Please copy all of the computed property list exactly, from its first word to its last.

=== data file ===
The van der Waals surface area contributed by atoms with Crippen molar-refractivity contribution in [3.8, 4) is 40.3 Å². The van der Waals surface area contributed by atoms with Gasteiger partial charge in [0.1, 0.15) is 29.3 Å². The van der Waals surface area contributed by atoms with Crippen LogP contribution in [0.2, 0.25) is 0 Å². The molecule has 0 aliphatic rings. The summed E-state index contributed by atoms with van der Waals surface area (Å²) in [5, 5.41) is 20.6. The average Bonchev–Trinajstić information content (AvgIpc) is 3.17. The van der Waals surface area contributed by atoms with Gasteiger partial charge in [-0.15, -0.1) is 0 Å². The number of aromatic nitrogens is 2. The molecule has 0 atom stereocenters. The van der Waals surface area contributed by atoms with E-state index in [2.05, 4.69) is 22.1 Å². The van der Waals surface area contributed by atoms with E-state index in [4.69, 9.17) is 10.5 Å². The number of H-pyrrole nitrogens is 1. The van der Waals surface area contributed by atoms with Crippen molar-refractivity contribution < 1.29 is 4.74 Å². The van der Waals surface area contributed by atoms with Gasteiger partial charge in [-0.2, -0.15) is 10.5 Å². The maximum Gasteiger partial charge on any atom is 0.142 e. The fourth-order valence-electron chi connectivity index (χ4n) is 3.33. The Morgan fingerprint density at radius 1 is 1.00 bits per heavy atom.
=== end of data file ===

The van der Waals surface area contributed by atoms with Crippen molar-refractivity contribution in [3.8, 4) is 40.3 Å². The van der Waals surface area contributed by atoms with Gasteiger partial charge in [0.1, 0.15) is 29.3 Å². The van der Waals surface area contributed by atoms with Crippen LogP contribution in [0.2, 0.25) is 0 Å². The molecule has 0 aliphatic rings. The summed E-state index contributed by atoms with van der Waals surface area (Å²) in [5, 5.41) is 20.6. The average Bonchev–Trinajstić information content (AvgIpc) is 3.17. The van der Waals surface area contributed by atoms with Gasteiger partial charge in [-0.15, -0.1) is 0 Å². The number of aromatic nitrogens is 2. The molecule has 0 atom stereocenters. The van der Waals surface area contributed by atoms with E-state index in [2.05, 4.69) is 22.1 Å². The van der Waals surface area contributed by atoms with E-state index in [4.69, 9.17) is 10.5 Å². The number of H-pyrrole nitrogens is 1. The van der Waals surface area contributed by atoms with Crippen molar-refractivity contribution < 1.29 is 4.74 Å². The van der Waals surface area contributed by atoms with Gasteiger partial charge in [-0.2, -0.15) is 10.5 Å². The maximum Gasteiger partial charge on any atom is 0.142 e. The fourth-order valence-electron chi connectivity index (χ4n) is 3.33. The Morgan fingerprint density at radius 1 is 1.00 bits per heavy atom.